Nevertheless, to put the responsibility on the striker is unfair as, though they have reached several finals and semi-finals during his time as the team’s focal point, Spurs have not been a truly top-tier European side. The aforementioned strikers have won dozens of trophies between them because they were surrounded by incredible supporting casts. Kane and Tottenham Hotspur, as a club, are a perfect match, but it wouldn’t be controversial to argue that, as a team, the Lilywhites haven’t been able to rise to his exceptional level on many occasions.
Kane’s prolific goal-scoring rate and interminable capacity to pick out the bottom corner of the goal has rarely been in question, even by his harshest of critics. What is questioned, bizarrely to anyone who watches him with some level of regularity, is his technical ability, being painted as a target man using only his physicality to stop defenders easily dispossessing him. It’s shocking that it has to be said, but Harry Kane is not some sort of upmarket Andy Carroll. His passing range, for example, is up there with the very best in the country, often switching the play with one of his diagonals to the full-back on the opposite flank immediately after taking his first touch.
His quick feet can be seen in his goal against Barcelona in Tottenham’s 4-2 defeat at Wembley in October, where he turned Nélson Semedo inside-out before rifling an unsaveable shot past Marc-André ter Stegen. His hold-up play was demonstrated against Spain in the 3-2 away win in the same month, holding off Gerard Piqué and Sergio Ramos and playing a defence-splitting pass through the pair to Marcus Rashford.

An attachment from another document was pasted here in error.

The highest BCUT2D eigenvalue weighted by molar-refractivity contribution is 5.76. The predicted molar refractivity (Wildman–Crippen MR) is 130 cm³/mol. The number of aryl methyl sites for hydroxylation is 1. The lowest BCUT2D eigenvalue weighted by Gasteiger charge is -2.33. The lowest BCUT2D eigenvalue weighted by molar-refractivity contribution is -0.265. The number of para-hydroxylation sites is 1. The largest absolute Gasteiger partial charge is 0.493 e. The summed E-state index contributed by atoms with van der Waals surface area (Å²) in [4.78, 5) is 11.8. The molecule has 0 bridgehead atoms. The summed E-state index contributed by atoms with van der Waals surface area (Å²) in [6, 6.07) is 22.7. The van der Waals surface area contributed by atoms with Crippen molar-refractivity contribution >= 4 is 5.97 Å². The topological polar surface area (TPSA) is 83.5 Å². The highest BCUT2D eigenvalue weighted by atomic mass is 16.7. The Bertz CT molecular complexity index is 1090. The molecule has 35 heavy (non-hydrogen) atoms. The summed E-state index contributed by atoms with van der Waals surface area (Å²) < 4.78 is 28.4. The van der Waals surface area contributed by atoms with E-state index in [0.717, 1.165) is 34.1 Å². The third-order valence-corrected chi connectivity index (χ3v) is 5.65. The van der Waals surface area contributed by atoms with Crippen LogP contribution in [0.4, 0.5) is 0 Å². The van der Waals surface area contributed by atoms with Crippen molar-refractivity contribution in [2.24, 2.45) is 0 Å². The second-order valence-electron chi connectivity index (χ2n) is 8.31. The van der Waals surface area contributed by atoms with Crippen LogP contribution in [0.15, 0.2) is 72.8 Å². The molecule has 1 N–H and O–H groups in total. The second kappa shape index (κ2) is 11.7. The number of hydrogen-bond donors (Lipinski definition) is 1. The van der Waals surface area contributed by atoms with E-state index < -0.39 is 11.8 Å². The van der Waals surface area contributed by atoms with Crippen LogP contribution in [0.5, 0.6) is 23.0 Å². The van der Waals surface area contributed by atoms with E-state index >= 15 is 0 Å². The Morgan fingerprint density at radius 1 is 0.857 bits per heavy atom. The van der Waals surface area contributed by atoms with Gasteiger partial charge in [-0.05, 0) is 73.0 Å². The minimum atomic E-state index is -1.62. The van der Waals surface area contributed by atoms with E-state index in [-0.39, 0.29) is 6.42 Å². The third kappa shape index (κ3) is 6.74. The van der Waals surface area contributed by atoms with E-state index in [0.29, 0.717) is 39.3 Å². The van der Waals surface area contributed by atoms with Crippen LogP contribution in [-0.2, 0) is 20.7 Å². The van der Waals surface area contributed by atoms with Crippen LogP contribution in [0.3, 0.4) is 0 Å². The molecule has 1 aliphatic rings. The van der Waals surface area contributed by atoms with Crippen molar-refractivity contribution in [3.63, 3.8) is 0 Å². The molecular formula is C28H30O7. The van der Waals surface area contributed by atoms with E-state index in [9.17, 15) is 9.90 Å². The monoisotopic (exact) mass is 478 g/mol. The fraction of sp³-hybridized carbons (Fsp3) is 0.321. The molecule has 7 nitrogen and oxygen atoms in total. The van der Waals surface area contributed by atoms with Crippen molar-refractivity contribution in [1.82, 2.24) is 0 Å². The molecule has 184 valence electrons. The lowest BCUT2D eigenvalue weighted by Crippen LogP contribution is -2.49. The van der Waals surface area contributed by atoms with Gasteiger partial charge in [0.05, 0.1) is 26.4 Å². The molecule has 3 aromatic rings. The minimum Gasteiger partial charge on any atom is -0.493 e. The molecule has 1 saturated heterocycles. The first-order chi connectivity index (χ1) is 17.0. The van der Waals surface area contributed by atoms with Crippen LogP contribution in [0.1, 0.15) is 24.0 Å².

Even the way Tottenham’s talisman speaks is used as a stick to beat him with, as if someone with a lisp clearly lacks the make-up of a world-class footballer. As with much of the criticism aimed towards Kane, it is entirely nonsensical. Messi only reached the lofty height of 5’7 due to a childhood human growth hormone treatment. Ronaldo is vain to a fault and Suarez bites people. Personal flaws should not be taken into consideration when judging a player’s ability, particularly when the flaw in question is entirely superficial.
The teetotal Kane appears to be a model professional who stays late at training, gives up his own time for fans, and judging by the photos released by the club recently, does not treat the summer break as a chance to give in to urges as some footballers do.
Of course, as so much does in the sport, it most likely comes down to jealousy. Tottenham have a home-grown, elite player who loves the club and has never so much as hinted at a willingness to move on to pastures new – there aren’t many of those around. When it comes to Harry Kane, the goalposts keep getting moved. His first season would never be repeated, he couldn’t do it in the Champions League, he couldn’t do it at the World Cup – he has proven the doubters wrong at every turn and there’s still so much more to come from a man the majority of Spurs fans would already consider a legend.